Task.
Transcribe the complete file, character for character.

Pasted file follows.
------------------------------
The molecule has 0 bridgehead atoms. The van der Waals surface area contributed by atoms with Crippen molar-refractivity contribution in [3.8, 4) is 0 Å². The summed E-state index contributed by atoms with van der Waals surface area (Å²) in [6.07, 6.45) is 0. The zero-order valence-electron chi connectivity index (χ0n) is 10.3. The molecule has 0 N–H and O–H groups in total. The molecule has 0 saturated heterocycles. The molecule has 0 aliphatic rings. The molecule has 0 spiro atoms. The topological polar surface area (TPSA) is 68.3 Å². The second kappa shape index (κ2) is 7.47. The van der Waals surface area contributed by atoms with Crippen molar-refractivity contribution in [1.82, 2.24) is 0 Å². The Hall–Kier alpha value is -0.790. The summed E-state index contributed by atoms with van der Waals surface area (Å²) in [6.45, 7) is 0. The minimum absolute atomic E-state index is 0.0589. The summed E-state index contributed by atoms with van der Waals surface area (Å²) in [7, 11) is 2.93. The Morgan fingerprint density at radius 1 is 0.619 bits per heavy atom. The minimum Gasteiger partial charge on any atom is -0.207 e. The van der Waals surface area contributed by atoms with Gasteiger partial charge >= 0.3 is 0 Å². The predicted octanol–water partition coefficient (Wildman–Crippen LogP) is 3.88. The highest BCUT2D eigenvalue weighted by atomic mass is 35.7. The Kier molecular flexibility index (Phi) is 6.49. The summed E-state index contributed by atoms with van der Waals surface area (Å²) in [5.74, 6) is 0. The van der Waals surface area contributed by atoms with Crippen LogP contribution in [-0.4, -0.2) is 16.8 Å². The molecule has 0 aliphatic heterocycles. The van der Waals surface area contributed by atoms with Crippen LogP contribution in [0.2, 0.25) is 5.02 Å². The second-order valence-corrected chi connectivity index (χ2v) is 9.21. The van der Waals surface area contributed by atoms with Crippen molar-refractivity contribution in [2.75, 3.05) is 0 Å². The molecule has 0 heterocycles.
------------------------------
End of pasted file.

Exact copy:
The molecule has 0 bridgehead atoms. The van der Waals surface area contributed by atoms with Crippen molar-refractivity contribution in [3.8, 4) is 0 Å². The summed E-state index contributed by atoms with van der Waals surface area (Å²) in [6.07, 6.45) is 0. The zero-order valence-electron chi connectivity index (χ0n) is 10.3. The molecule has 0 N–H and O–H groups in total. The molecule has 0 saturated heterocycles. The molecule has 0 aliphatic rings. The molecule has 0 spiro atoms. The topological polar surface area (TPSA) is 68.3 Å². The second kappa shape index (κ2) is 7.47. The van der Waals surface area contributed by atoms with Crippen molar-refractivity contribution in [1.82, 2.24) is 0 Å². The Hall–Kier alpha value is -0.790. The summed E-state index contributed by atoms with van der Waals surface area (Å²) in [6.45, 7) is 0. The minimum absolute atomic E-state index is 0.0589. The summed E-state index contributed by atoms with van der Waals surface area (Å²) in [7, 11) is 2.93. The Morgan fingerprint density at radius 1 is 0.619 bits per heavy atom. The minimum Gasteiger partial charge on any atom is -0.207 e. The van der Waals surface area contributed by atoms with Gasteiger partial charge >= 0.3 is 0 Å². The predicted octanol–water partition coefficient (Wildman–Crippen LogP) is 3.88. The highest BCUT2D eigenvalue weighted by atomic mass is 35.7. The Kier molecular flexibility index (Phi) is 6.49. The summed E-state index contributed by atoms with van der Waals surface area (Å²) in [5.74, 6) is 0. The van der Waals surface area contributed by atoms with Crippen LogP contribution in [-0.4, -0.2) is 16.8 Å². The molecule has 0 aliphatic heterocycles. The van der Waals surface area contributed by atoms with Crippen LogP contribution in [0.2, 0.25) is 5.02 Å². The second-order valence-corrected chi connectivity index (χ2v) is 9.21. The van der Waals surface area contributed by atoms with Crippen molar-refractivity contribution in [2.75, 3.05) is 0 Å². The molecule has 0 heterocycles.